The Tolerance Trap

The Tolerance Trap June 6, 2022

It wasn’t that long ago that Christians were known by our uniqueness. We had a guiding set of rules, a narrow path to eternity and common moral code. We were the outsiders, the foreigners, the aliens.

Our beliefs ran counter to other lifestyles that followed principles that focused on self-fulfillment and goodness.  At the core of our faith is the belief in Jesus and a requirement to follow him.  Those who didn’t follow him are outside of his blessing and thus the call to persuade and make the case. “Come to Jesus,” is our common plea.

At some point this defined belief was called intolerant. And that’s, in part, accurate. We don’t believe in “my truth” as defined by the individual. We believe in truth that predates time itself, passed from generation to generation. Without common parameters, we have a society that runs wild. Life is sacred. People must be honored. Nature is to be respected. Relationships are to be guarded. These are truths that should be common and not subject to interpretation.

But we didn’t like being called intolerant because some made the leap to “hateful.” Just because I disagree with you doesn’t mean I hate you. The American Cancer Society warns smokers to stop, that cigarettes can cause death. Their disagreement is not hate. My disagreement with the world’s focus is not hateful, rather it is meant to bring a warning and to stop the descent.

Tolerance moves to acceptance

Photo by Sarah Ardin on Unsplash

So, to stop the critics, our tolerance became acceptance. I fell into this trap because I really love people. I have great understanding, patience and compassion for those who have fallen into the pitfalls of this world. I have cried with the addict, embraced the confused, and held hands with the grieving. Life for some is so hard. I see myself in so many of their stories and that’s why I find it easy to accept their burden.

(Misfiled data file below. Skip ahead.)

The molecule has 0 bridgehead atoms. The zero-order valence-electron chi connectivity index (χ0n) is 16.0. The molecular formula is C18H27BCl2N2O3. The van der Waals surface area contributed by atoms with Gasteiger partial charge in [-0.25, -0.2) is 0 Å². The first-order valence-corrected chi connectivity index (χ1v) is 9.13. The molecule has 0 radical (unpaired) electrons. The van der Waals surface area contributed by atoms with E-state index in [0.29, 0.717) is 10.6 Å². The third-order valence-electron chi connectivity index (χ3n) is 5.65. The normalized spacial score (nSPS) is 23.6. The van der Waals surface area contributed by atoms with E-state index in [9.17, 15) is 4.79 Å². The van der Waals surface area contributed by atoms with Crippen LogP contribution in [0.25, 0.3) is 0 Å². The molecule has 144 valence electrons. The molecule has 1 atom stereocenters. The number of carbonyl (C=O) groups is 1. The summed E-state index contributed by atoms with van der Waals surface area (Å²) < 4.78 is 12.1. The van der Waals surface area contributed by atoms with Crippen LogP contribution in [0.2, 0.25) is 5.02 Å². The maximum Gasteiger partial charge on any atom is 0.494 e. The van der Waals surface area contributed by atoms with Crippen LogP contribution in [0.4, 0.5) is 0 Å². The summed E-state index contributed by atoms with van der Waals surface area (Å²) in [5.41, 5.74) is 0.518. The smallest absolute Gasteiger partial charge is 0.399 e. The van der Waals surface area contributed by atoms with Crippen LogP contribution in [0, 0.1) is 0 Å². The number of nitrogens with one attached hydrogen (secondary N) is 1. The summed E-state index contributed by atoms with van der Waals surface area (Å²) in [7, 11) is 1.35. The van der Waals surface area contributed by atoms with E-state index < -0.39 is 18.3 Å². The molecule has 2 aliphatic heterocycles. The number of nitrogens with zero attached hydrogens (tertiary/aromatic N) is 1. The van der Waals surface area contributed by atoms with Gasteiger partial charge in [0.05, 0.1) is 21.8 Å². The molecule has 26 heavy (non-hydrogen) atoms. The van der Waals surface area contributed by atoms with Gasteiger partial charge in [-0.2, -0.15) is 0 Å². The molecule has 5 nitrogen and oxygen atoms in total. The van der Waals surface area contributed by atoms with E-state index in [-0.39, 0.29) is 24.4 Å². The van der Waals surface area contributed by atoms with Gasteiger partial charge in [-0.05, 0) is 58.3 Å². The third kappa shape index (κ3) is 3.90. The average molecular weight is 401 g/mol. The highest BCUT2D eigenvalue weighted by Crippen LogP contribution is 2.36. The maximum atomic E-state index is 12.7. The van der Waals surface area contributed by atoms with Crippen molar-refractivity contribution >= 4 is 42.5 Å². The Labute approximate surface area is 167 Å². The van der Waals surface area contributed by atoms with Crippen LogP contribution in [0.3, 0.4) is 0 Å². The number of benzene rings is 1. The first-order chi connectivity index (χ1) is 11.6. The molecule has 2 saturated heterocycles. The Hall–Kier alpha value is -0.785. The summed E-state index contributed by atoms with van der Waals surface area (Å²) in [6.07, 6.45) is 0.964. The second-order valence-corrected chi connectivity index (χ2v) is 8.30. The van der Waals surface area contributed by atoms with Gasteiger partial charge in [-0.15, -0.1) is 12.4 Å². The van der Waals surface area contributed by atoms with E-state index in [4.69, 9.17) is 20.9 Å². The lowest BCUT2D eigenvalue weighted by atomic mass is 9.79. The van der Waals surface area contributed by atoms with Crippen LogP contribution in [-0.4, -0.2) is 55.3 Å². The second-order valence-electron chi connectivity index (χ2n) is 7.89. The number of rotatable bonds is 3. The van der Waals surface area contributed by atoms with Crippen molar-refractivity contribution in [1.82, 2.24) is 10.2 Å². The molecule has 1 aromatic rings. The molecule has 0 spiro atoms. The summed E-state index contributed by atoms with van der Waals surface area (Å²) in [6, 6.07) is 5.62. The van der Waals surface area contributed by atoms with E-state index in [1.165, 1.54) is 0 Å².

And yes, I want them to stop with the drugs, end the cycle of unfaithfulness, and quit the destruction of of sin. I am intolerant in my belief that there is just one way out of the mess, but my love for them allows for acceptance of the person – and too often by default, acceptance of the sin itself.

The church followed this trajectory, trading repentance for acceptance. We softened our stance. We took a libertarian approach to sin in the world creeping into our society, our culture, our schools and even our churches.

Acceptance moves to celebration

And then at some points, acceptance moved into celebration. It wasn’t enough to accept the influence of the world, we had to celebrate it. Churches began to set aside weeks and months to adopt causes of the world that felt compassionate but were rooted in a spirit that was against Christ’s teachings. We flew the flag, embraced the special cause, and ingested the guilt of not understanding. Diversity in its purest form is beautiful. But when it is celebrated as a tool to divide and guilt the innocent, it takes a sharp turn.

Celebration moves to participation

And now our celebration is moving to participation. It isn’t enough to tolerate the ways of the world. It isn’t enough to accept the sinner as he is. And it isn’t enough to celebrate the cultural aberrations. Now we are being asked – or forced – to participate in them.  We are seeing this in Canada, where church pulpits are unable to read certain portions of Scripture. It will soon spread to the rest of the world, where people of faith will need to fully participate in the culture increasingly at odds with historic Christianity.

I won’t enumerate them in this space, but you can see them with your own eyes.

We must stand against the anti-science, anti-logic, anti-God, anti-historical twisting of basic understanding of humanity. Quite simply, we need a return to truth. If that means we are called “intolerant,” then so be it.

From tolerance to acceptance to celebration to participation. The drift is perceptible and palpable. It’s also deadly for our society and for our souls.


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